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|Funding allocated to local authorities by the Department for Children, Schools and Families following the June and July 2007 floods (as of 19 November 2007)|
|Local authority||Allocation for June floods||Allocation for July floods||Total allocation|
As well as these allocations to local authorities, DCSF has paid for surveyors used by some local authorities, and will be meeting some other local authority costs from the contingency fund remaining from the overall allocation of £14 million
Mr. Austin Mitchell: To ask the Secretary of State for Communities and Local Government which local authorities are using the new prudential borrowing framework; and how much each such local authority has borrowed. 
John Healey: I have placed in the Library of the House a table showing the information on capital expenditure financed by self-financed borrowing (unsupported by central Government) for each local authority in England in 2004-05 and 2005-06.
Andrew Mackinlay: To ask the Secretary of State for Communities and Local Government whether local housing authorities are required to ascertain the source of funds at the disposal of those tenants seeking to purchase council housing stock (a) with a discount and (b) without a discount and who immediately prior to their application to purchase were in receipt of (i) means tested state benefits and (ii) local authority means tested benefits; and if she will make a statement. 
Mr. Iain Wright: Secure tenants of local authorities who have spent at least two years as a social tenant (or five years if their tenancy started on or after 18 January 2005) have the right to buy their homes at a discount, unless:
they are bankrupt or are facing bankruptcy proceedings
they are facing possession proceedings
they are renting their homes in connection with their employment, or
their homes are particularly suitable for occupation by elderly or disabled people.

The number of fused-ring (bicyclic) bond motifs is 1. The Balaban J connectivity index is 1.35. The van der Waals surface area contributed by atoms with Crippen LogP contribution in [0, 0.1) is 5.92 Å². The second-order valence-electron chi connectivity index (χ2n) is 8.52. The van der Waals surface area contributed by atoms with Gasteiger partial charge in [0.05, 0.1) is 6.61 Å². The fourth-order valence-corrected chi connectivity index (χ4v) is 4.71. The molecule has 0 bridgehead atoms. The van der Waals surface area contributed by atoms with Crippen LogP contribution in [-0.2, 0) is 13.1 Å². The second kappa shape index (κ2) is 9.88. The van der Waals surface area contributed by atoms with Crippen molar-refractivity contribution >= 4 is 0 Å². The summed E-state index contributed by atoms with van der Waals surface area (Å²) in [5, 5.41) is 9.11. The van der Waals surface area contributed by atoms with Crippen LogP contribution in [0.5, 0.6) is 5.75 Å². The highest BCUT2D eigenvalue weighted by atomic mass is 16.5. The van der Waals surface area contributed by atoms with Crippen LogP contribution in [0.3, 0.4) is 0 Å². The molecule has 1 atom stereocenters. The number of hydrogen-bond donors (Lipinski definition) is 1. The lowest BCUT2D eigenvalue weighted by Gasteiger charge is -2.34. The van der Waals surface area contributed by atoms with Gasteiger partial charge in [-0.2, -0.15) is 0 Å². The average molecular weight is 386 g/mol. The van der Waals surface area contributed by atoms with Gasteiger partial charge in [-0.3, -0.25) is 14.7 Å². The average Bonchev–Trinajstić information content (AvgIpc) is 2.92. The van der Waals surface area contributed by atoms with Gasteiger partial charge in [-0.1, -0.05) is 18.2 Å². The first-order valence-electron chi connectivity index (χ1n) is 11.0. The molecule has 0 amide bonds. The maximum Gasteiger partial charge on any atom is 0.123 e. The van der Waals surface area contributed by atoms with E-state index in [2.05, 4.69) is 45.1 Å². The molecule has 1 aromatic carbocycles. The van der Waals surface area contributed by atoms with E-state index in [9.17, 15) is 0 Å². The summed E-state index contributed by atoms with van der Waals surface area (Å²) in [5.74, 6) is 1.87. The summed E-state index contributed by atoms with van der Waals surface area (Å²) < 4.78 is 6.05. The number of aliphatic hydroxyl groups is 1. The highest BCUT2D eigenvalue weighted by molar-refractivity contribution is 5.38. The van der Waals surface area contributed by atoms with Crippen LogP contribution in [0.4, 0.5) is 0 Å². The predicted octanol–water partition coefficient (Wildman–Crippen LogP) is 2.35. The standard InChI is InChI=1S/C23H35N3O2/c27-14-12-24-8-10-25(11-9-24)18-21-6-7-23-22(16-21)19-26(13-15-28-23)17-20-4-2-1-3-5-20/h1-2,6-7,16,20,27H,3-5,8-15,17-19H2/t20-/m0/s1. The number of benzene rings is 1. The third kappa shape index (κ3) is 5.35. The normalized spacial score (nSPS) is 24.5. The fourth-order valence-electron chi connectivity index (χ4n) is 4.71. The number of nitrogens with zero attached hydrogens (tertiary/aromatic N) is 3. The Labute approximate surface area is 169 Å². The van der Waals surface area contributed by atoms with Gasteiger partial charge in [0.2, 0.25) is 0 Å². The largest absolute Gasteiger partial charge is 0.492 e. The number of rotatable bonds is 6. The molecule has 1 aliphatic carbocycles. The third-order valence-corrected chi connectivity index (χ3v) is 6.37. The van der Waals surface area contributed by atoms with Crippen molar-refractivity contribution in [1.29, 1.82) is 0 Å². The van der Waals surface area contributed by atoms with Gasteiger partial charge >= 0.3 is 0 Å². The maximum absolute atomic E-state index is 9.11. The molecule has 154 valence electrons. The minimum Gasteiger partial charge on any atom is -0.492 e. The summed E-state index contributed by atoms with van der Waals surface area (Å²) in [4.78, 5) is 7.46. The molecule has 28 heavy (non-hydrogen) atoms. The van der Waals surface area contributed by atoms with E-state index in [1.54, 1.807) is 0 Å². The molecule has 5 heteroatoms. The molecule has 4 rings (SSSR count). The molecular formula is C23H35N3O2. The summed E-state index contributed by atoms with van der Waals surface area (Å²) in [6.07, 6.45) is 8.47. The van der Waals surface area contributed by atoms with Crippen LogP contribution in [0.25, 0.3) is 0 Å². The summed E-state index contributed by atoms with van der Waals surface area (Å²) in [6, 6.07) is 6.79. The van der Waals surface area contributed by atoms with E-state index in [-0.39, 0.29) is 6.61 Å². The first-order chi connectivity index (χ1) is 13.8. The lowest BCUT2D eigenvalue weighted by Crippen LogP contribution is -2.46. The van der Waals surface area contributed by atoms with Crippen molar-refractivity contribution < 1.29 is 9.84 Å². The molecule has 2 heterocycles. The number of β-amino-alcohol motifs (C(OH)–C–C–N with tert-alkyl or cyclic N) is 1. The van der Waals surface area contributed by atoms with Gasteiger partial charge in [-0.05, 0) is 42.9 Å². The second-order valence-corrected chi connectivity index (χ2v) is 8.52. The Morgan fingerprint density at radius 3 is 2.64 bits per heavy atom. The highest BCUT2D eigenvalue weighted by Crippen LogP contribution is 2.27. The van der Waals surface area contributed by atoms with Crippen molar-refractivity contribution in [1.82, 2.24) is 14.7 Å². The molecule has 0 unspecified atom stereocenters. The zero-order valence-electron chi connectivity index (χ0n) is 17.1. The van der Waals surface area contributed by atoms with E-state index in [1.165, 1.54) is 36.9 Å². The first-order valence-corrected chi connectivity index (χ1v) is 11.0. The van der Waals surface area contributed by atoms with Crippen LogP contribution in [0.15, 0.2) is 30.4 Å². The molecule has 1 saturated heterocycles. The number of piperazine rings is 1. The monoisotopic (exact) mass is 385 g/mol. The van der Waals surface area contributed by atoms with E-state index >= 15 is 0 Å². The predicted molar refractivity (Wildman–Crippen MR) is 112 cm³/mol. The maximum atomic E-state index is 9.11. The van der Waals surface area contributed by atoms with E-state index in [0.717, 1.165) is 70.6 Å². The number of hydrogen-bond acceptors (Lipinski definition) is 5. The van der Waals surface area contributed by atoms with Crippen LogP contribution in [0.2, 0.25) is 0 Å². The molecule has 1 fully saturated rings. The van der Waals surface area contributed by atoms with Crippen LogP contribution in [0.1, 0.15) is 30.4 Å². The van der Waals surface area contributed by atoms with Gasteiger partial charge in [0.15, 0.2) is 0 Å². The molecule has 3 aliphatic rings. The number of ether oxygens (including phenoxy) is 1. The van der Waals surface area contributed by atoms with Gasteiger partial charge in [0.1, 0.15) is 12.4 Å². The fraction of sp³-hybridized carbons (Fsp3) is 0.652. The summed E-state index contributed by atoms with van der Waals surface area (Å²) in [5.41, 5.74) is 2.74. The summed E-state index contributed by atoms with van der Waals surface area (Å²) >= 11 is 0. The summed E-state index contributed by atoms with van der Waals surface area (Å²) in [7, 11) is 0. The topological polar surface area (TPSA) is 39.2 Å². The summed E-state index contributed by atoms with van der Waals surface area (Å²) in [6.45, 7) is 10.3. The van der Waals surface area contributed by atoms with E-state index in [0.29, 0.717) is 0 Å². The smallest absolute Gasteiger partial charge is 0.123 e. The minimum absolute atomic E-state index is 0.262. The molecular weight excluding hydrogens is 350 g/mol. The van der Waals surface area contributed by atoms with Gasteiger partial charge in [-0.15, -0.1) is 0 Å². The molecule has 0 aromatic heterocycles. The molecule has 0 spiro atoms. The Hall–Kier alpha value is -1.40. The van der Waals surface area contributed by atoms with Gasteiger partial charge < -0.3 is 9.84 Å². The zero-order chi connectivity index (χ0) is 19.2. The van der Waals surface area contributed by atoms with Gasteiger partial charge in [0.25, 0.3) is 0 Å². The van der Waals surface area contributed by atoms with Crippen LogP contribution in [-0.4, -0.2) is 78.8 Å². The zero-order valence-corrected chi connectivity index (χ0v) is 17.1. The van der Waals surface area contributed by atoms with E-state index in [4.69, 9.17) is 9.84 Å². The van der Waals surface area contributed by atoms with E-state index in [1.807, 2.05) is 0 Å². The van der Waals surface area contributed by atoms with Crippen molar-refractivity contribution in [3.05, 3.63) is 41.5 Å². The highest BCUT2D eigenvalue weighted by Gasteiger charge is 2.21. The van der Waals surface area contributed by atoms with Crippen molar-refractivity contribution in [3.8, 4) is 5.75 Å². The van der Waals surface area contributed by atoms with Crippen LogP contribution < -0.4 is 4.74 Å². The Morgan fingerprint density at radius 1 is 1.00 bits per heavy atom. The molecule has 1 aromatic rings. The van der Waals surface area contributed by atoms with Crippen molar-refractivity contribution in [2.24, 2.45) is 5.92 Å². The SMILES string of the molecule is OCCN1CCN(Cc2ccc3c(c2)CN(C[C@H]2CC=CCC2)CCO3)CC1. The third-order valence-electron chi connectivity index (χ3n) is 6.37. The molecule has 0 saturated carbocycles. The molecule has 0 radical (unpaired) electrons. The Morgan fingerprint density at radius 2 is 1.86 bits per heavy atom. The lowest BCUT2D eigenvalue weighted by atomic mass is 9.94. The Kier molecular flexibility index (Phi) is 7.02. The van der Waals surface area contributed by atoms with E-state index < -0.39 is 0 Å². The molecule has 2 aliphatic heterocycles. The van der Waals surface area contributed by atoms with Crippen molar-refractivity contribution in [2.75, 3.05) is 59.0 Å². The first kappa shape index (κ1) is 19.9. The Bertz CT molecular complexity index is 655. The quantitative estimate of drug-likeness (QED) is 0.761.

Local authorities who offer the pilot Social HomeBuy scheme, under which tenants may buy a minimum 25 per cent. share in their home at a discount, apply an affordability test to determine whether a tenant can afford to sustain home ownership. This is because Social HomeBuy is aimed at people who are unable to afford the cost of outright ownership. The test involves looking at the tenants income, including benefits where appropriate, and at the costs of purchase (e.g. stamp duty, legal fees) and the on-going costs of home ownership (e.g. a mortgage, rent on the landlords retained equity and service charges).
Local authorities can sell properties to tenants on voluntary terms at a discount, under section 32 of the Housing Act 1985. It is up to tenants to ensure that they have sufficient resources to purchase their homes. There are no requirements on local authorities to check on this.
John Battle: To ask the Secretary of State for Communities and Local Government how many households there have been on waiting lists for housing in (a) Leeds West constituency, (b) Leeds and (c) West Yorkshire in each year from 1997. 
Mr. Iain Wright: The Department does not hold information for areas smaller then local authority districts. Data for the Leeds city council area as a whole and for West Yorkshire are set out in the following table:
Data relate to 31 March each year.
CLGs annual Housing Strategy Statistical Appendix return
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